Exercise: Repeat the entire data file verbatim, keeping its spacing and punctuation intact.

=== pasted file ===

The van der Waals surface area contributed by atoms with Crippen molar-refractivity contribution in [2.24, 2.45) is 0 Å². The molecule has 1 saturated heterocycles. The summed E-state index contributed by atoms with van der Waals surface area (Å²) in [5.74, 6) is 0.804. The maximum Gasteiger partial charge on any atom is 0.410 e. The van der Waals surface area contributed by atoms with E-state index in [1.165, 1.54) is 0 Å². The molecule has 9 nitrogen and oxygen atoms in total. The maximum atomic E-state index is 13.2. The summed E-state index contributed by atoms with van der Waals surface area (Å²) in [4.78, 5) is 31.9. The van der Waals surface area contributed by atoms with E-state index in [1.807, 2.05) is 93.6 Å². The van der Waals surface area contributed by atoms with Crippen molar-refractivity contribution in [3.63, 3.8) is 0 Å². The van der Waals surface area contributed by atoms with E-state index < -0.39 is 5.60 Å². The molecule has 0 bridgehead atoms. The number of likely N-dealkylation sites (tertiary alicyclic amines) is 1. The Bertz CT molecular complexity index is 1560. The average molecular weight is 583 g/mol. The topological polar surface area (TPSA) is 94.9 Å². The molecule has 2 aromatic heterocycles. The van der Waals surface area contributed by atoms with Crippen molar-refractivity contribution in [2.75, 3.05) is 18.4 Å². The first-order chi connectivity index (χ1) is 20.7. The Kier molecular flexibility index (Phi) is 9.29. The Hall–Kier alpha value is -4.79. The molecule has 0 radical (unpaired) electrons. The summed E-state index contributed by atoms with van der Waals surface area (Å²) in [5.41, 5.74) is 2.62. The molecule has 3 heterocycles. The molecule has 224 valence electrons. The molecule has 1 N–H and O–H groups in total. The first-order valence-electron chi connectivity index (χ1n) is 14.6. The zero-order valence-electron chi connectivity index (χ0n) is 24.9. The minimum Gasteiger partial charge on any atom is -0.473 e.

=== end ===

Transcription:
The van der Waals surface area contributed by atoms with Crippen molar-refractivity contribution in [2.24, 2.45) is 0 Å². The molecule has 1 saturated heterocycles. The summed E-state index contributed by atoms with van der Waals surface area (Å²) in [5.74, 6) is 0.804. The maximum Gasteiger partial charge on any atom is 0.410 e. The van der Waals surface area contributed by atoms with E-state index in [1.165, 1.54) is 0 Å². The molecule has 9 nitrogen and oxygen atoms in total. The maximum atomic E-state index is 13.2. The summed E-state index contributed by atoms with van der Waals surface area (Å²) in [4.78, 5) is 31.9. The van der Waals surface area contributed by atoms with E-state index in [1.807, 2.05) is 93.6 Å². The van der Waals surface area contributed by atoms with Crippen molar-refractivity contribution in [3.63, 3.8) is 0 Å². The van der Waals surface area contributed by atoms with E-state index < -0.39 is 5.60 Å². The molecule has 0 bridgehead atoms. The number of likely N-dealkylation sites (tertiary alicyclic amines) is 1. The Bertz CT molecular complexity index is 1560. The average molecular weight is 583 g/mol. The topological polar surface area (TPSA) is 94.9 Å². The molecule has 2 aromatic heterocycles. The van der Waals surface area contributed by atoms with Crippen molar-refractivity contribution in [2.75, 3.05) is 18.4 Å². The first-order chi connectivity index (χ1) is 20.7. The Kier molecular flexibility index (Phi) is 9.29. The Hall–Kier alpha value is -4.79. The molecule has 0 radical (unpaired) electrons. The summed E-state index contributed by atoms with van der Waals surface area (Å²) in [5.41, 5.74) is 2.62. The molecule has 3 heterocycles. The molecule has 224 valence electrons. The molecule has 1 N–H and O–H groups in total. The first-order valence-electron chi connectivity index (χ1n) is 14.6. The zero-order valence-electron chi connectivity index (χ0n) is 24.9. The minimum Gasteiger partial charge on any atom is -0.473 e.